When I was eight I was sent to a boarding school for disabled children. I’d read wonderful stories of the adventures that girls could have at boarding school and I really looked forward to it.
However on my arrival the dreamed-off idyll of boarding school was soon shattered as a group of scruffy – I thought – girls gathered round me and asked who I was, where I was from, how old I was. I felt little friendliness in their manner and I suspect I was none too friendly to them, sheltered from children of my own age as I had been. My mam had left and I wasn’t sure what should happen next: they slowly started to drift away.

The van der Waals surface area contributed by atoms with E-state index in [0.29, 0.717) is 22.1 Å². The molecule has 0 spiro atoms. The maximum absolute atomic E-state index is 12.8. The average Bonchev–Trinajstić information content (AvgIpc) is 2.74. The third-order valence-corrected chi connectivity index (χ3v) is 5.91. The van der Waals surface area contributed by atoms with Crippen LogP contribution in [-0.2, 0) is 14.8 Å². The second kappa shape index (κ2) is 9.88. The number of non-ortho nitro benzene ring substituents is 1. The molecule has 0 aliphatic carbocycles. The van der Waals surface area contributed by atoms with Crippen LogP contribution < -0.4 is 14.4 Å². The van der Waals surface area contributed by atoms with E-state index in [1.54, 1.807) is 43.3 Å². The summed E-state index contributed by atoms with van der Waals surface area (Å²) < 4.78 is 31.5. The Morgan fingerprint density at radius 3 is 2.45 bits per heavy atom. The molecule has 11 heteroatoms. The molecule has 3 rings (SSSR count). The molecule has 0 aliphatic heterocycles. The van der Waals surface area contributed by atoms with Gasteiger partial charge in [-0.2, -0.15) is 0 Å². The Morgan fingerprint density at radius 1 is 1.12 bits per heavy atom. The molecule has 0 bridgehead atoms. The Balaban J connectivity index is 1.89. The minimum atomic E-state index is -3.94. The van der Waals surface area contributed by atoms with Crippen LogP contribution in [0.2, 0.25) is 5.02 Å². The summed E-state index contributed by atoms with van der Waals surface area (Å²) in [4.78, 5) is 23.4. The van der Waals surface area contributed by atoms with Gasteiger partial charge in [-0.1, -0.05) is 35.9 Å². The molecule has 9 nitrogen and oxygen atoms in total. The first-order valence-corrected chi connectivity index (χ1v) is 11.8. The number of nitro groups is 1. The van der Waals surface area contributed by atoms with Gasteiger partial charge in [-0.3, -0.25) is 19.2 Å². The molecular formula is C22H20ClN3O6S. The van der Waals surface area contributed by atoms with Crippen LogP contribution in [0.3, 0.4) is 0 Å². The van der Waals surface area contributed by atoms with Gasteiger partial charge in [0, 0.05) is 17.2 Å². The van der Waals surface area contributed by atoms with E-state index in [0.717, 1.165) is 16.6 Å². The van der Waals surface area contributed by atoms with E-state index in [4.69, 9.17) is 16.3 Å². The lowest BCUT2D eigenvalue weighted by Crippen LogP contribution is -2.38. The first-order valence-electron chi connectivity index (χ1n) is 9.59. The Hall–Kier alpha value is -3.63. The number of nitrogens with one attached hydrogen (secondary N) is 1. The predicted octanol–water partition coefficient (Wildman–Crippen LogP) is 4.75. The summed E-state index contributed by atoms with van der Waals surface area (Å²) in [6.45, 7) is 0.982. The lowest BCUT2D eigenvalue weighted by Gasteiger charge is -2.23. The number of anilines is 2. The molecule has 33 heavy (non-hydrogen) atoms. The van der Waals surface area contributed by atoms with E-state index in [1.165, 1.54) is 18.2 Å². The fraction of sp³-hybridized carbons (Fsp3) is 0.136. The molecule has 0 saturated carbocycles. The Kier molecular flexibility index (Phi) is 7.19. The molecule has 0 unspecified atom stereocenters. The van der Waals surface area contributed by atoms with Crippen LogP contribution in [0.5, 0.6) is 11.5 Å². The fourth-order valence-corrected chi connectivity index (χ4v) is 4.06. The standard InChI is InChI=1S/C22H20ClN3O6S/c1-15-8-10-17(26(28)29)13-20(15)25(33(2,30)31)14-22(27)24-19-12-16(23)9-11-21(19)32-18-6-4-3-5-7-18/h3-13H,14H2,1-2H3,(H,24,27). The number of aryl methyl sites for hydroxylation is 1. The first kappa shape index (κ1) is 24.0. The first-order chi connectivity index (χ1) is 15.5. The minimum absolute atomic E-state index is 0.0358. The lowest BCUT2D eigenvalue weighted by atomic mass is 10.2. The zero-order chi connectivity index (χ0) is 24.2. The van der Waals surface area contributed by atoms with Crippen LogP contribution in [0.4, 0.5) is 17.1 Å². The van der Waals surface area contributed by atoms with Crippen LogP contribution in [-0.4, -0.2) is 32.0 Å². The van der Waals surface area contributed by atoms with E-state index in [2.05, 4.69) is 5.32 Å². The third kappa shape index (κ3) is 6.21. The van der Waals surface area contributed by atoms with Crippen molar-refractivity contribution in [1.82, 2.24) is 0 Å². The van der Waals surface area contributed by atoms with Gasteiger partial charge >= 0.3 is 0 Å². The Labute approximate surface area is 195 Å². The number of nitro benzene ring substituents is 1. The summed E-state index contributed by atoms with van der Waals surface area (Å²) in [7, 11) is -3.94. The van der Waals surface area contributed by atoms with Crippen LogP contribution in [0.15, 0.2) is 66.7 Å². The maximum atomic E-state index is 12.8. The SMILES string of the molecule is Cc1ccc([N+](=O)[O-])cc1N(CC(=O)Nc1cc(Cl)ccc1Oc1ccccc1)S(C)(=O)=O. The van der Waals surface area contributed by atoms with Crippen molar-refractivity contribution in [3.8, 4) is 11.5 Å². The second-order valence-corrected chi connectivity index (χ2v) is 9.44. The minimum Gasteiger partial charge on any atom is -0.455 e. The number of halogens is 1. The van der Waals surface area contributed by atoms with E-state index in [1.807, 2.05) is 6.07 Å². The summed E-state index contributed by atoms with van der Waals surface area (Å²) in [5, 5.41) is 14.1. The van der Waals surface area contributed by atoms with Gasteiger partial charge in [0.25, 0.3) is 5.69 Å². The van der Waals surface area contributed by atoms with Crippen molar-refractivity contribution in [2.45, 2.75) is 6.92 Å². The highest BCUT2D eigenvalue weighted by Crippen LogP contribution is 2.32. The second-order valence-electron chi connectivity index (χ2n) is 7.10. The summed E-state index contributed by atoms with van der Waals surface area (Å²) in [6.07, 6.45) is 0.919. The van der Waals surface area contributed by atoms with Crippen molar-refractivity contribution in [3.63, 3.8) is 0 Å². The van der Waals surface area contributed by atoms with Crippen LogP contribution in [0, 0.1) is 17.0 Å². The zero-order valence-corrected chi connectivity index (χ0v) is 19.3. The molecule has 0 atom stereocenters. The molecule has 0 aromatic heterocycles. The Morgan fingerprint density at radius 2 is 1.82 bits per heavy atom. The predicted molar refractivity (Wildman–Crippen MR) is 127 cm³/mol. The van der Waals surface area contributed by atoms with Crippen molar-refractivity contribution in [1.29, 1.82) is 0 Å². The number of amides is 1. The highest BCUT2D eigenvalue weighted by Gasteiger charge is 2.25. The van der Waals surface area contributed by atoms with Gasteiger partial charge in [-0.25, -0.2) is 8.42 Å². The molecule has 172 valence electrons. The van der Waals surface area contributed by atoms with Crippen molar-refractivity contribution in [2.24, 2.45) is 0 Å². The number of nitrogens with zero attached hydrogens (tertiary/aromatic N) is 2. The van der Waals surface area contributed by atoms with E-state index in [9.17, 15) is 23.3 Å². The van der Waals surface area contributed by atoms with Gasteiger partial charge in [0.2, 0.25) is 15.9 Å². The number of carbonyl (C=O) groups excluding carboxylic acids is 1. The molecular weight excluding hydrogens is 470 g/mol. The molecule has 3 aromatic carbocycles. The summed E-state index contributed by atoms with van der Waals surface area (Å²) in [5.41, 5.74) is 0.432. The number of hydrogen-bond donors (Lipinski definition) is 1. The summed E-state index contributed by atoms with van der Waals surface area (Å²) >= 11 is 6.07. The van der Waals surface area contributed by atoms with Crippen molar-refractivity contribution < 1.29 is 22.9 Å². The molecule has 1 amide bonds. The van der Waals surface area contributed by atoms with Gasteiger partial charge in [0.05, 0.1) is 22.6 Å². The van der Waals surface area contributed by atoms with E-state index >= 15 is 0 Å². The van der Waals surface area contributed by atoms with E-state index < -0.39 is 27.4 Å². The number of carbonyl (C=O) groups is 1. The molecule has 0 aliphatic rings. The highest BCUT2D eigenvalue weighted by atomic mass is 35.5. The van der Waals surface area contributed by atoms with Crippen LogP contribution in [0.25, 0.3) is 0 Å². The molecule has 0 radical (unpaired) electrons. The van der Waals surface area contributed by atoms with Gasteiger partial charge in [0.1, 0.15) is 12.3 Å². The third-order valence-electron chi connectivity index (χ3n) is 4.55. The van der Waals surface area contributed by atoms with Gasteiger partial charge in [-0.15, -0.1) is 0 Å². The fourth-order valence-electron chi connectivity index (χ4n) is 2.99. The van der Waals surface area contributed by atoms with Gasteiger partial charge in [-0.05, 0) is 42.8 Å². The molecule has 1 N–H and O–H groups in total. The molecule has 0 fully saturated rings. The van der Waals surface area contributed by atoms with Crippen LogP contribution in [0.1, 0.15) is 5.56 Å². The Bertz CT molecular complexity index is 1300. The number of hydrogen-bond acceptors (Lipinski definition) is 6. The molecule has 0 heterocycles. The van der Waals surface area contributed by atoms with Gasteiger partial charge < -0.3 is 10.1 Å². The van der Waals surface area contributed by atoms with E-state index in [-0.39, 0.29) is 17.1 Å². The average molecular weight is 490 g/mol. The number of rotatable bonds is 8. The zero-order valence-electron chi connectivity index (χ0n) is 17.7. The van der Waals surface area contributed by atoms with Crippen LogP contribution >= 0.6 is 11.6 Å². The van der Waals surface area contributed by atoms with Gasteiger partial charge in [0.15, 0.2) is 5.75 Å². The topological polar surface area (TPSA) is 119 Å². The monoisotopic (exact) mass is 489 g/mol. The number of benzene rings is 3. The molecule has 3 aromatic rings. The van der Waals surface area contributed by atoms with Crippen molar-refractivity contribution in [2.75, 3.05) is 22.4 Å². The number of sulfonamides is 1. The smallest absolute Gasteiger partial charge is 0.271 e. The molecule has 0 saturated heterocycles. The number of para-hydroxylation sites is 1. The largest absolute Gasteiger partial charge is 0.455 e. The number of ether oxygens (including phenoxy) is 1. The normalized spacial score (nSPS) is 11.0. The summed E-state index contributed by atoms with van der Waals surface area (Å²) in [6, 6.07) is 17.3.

My bed, one among thirteen, was very high off the floor like a hospital bed ; the sheets were crisp and white, hard to the touch and not at all welcoming. I sat there wondering what to do – it wasn’t clear to me what was meant to happen and no one was telling me. The space under the bed seemed vast and threatening somehow. The feeling of aloneness was new to me.
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